December 7, 1941. It was 7:50 a.m. on a Sunday morning. People in Pearl Harbor, Hawaii, were either waking up or had already started their day. Sailors aboard their ships were busy already busy going about their assigned tasks for the day. Nobody could have imagined what would happen in the next five minutes. Suddenly, people looked skyward as the low hum of approaching Japanese aircraft engines grew increasing louder, catching their complete attention. Were they our planes? If so, what were they doing flying towards Pearl that early in the morning on a Sunday? The roar of the first explosion tossed several seamen into the harbor, rocking the American warships one by one as more Japanese pilots struck their targets. As chaos erupted, men quickly ran for cover. Those on land couldn’t believe what they were seeing. American pilots at the Ford Island Naval station rushed to their airplanes in a heroic attempt to fight the enemy. They knew who it was attacking us, but they didn’t have time to think. There was too much destruction going on. People who would have normally enjoyed their quiet Sunday morning were now dying or being burned by the numerous explosions. This sounds like a page from a novel, but sadly it all happened seventy-one years ago today. Yes, the Japanese caught us off guard. Yes, they sent thousands of men to their watery graves. Some were trapped in their ship without a chance of being rescued. Those that were rescued, would spend the next several months thinking about that devastating morning, laying on their beds, recovering in the hospital. Grateful for still being alive, but mournful for all of their friends who were not. It was a precise plan, carefully and deliberately executed by their pilots. The enemy struck fast and hard, hitting their targets time after time, until the last plane was either shot of the sky, or had left headed back to their ships for a victory celebration. A total of 2, 350 people died that morning, including 68 civilians and 1,177 from the USS Arizona. 1, 178 were injured. Of the 18 ships the enemy damaged, only 3 were destroyed beyond repair. The USS Arizona (forward magazine explosion), the USS Oklahoma (capsized), and the USS Utah (capsized). To the survivors of that tragic day I say thank you for your bravery! May we always remember those brave men who were simply trying to protect their beloved country during an unpleasant time called war.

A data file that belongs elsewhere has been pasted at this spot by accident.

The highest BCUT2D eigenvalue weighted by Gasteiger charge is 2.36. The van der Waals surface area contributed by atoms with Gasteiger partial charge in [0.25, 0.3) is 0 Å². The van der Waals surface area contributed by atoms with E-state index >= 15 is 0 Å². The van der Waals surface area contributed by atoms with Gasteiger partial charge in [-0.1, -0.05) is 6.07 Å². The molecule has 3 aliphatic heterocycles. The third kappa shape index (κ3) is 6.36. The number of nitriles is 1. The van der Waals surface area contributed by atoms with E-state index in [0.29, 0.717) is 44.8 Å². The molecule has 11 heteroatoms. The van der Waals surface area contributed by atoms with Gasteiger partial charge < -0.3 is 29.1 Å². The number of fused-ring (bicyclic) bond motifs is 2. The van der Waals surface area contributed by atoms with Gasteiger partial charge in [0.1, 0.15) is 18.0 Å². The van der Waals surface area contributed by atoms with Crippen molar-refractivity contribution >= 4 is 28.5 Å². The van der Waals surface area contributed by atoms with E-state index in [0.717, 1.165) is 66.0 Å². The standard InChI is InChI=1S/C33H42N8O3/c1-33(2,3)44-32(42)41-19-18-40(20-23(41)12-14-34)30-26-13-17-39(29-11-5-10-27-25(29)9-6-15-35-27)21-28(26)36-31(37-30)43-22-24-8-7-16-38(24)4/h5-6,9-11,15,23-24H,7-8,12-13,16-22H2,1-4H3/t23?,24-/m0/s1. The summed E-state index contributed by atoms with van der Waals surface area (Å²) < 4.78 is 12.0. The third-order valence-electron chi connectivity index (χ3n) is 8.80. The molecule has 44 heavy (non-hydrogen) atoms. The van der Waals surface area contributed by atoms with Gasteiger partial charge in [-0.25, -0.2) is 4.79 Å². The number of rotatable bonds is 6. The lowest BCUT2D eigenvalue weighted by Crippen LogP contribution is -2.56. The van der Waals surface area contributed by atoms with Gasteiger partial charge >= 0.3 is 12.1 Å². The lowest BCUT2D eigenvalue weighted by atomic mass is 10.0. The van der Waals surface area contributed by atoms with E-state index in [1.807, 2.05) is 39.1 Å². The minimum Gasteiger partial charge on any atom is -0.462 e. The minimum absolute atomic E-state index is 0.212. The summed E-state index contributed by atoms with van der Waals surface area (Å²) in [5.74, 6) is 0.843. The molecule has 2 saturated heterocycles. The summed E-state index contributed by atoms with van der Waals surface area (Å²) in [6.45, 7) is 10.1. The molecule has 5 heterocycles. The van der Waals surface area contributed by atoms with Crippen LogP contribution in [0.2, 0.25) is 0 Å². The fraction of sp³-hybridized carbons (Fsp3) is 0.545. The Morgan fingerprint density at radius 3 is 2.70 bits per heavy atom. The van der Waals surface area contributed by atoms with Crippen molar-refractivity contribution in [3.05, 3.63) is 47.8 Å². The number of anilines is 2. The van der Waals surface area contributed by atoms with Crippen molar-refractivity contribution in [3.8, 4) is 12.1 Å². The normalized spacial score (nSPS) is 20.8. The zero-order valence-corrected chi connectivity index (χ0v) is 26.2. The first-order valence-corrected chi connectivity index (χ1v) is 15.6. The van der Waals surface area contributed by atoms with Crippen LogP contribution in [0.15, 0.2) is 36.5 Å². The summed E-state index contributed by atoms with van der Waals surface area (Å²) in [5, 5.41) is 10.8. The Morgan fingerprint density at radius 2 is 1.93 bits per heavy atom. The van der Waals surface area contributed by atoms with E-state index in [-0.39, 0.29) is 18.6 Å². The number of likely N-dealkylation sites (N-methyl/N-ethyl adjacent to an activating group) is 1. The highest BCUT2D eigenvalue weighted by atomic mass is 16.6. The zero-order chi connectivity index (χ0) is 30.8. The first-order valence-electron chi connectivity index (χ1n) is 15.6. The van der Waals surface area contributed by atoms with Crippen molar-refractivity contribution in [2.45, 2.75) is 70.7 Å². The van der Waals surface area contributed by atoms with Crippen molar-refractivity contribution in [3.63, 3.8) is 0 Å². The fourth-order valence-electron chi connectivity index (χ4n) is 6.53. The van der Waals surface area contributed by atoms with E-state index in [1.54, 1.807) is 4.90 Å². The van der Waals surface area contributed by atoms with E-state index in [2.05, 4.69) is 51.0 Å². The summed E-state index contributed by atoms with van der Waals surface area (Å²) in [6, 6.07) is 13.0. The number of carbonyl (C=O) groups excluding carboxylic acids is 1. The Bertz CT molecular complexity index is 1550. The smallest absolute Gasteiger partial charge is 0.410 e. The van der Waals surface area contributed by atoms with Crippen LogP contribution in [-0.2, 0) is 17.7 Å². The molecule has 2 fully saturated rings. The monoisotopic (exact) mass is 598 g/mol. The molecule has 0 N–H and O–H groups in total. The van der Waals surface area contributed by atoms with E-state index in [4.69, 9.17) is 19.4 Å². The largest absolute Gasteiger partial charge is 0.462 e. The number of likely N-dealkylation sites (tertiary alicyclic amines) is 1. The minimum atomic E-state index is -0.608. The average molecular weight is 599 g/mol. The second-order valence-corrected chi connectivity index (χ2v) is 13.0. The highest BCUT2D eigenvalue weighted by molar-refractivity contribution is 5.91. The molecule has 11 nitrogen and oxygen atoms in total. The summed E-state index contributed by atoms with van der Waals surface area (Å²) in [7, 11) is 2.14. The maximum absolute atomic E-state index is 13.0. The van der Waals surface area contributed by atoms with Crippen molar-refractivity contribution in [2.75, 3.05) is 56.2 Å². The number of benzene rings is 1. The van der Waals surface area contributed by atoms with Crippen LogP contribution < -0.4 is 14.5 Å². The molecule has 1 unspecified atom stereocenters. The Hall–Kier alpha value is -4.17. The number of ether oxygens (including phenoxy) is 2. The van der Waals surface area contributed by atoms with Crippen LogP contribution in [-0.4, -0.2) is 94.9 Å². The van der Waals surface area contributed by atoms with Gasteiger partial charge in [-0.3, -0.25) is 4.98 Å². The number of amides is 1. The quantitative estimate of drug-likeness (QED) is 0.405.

Ship (color picture) below is the USS West Virginia 2nd picture (ship listing to the left) is the USS Arizona
The USS (United States Ship) Arizona became
a sunken memorial and has numerous visitors each year.
The first two pictures below are of the: USS Shaw